understanding of stereophony and how to mic for it, which is why his
recordings possess a true stereo image.*

When they got into Andy Kazdan sonic productions, that's a different way of
> making a classical record and it sometimes has its benefits, but it's
> definitely a "produced" sound vs. a "recorded" sound. There's a difference
> between a produced performance -- all great classical albums are "produced"
> in the sense that they are super-perfect and super-real compared to all but
> a few spontaneous performances -- and a produced sound, which means that
> the overall sound quality is a production of mixing and adding echo and the
> like, it's not something that can happen at all in real-time in a real
> space. Like I said, sometimes it's very interesting and works well, so I'm
> not blanket condemning it. Columbia was definitely very into "produced
> sound" for their classical records from the late 60's onward. I discussed
> this in my presentation at the AES in NY last year, including details on
> Columbia's 1975 Grammy Award-winning recording of "Daphnis and Chloe" that
> involved 32 microphones and separate mixes for stereo and quad. In my
> opinion, it works as a vehicle to get into the music (for instance, the
> details of every voice in the chorus, the details of every little nuance of
> sound from the solo instruments, very clear details within sections as long
> as not too many people were playing at the same time), but it's definitely
> a produced sound. Some in the audience very much didn't like the Columbia
> approach vs. earlier few-mic RCA approaches.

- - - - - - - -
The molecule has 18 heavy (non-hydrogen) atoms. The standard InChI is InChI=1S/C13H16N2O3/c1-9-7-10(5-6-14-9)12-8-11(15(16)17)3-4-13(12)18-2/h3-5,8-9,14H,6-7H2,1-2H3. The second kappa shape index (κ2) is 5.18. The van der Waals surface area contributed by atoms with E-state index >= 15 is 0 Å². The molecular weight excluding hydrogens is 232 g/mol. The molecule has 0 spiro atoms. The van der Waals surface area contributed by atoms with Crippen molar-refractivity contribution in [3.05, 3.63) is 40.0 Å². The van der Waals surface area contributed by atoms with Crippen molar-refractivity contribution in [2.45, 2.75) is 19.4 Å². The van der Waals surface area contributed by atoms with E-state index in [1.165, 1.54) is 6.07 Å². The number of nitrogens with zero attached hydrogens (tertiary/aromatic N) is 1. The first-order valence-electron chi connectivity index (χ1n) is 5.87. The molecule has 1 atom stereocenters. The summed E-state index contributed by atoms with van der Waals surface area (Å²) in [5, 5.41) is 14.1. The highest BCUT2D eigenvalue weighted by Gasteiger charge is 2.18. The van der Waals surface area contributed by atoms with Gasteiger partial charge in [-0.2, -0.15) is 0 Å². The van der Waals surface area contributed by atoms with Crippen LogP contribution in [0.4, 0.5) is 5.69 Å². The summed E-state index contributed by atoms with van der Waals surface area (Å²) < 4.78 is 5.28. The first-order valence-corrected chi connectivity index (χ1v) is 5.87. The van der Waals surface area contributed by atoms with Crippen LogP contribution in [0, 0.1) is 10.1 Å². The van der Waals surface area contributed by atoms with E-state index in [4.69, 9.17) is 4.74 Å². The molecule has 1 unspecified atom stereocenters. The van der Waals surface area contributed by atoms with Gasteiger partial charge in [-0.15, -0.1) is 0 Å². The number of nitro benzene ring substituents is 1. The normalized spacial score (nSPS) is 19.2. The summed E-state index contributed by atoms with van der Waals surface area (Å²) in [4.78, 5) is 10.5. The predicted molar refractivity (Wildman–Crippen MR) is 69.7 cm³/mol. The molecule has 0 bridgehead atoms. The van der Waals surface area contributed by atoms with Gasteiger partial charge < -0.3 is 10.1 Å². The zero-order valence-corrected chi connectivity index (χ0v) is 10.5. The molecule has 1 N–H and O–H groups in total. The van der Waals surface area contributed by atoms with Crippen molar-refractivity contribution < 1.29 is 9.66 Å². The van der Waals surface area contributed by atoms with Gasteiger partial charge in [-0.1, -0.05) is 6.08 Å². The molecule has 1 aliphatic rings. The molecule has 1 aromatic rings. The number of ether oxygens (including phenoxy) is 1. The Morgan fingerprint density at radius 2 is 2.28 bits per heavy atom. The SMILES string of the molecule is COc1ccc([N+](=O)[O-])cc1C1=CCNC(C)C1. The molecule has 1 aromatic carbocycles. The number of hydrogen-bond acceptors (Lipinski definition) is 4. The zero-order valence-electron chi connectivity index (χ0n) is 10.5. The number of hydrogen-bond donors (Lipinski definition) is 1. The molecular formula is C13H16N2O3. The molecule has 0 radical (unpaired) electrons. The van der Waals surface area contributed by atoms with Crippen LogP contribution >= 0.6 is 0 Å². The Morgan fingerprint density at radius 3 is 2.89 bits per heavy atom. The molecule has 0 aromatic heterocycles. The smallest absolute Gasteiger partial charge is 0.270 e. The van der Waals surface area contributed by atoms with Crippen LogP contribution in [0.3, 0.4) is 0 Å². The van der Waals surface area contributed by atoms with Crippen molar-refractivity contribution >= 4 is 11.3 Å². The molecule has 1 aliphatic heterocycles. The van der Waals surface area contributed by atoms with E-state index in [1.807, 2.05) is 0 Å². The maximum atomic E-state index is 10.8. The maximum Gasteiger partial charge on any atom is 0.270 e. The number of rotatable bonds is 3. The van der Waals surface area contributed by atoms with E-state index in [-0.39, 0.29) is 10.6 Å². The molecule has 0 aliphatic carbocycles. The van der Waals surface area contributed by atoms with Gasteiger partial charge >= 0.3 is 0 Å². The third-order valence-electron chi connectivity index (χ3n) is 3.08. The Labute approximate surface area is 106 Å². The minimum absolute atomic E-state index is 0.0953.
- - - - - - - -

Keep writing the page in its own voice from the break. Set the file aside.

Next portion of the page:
>

-- Tom Fine

*In truth, Columbia was "into a 'produced sound'" from 1939 on. All
33-1/3rpm lacquer masters produced after that date assumed post-production
in creating the 78rpm masters. EQ, reverb, and level adjustments were all
routine and the practice continued into the Lp era. Its 3-track, 1/2-in
stereo masters had all three tracks in constant motion. We automated
several mixes in doing a/d transfers of them and the sight of the faders
during playback was a sight to see. Andy Kazdin was certainly delighted
with "produced sound". He wanted no part of documentary reality. "We're
making MAGIC here!" was his motto.*



>
>
> ----- Original Message ----- From: "L. Hunter Kevil" <[log in to unmask]>
> To: <[log in to unmask]>
> Sent: Friday, June 01, 2012 5:09 PM
> Subject: Re: [ARSCLIST] Who needs vinyl?
>
>
>  Steve and Richard,
>>
>> Can you give us any clues as to how to identify which Sony reissues have
>> been outstandingly remastered and which have not?
>>
>> Hunter Kevil
>>
>>
>> On Fri, Jun 1, 2012 at 3:09 PM, [Richard A Kaplan] <[log in to unmask]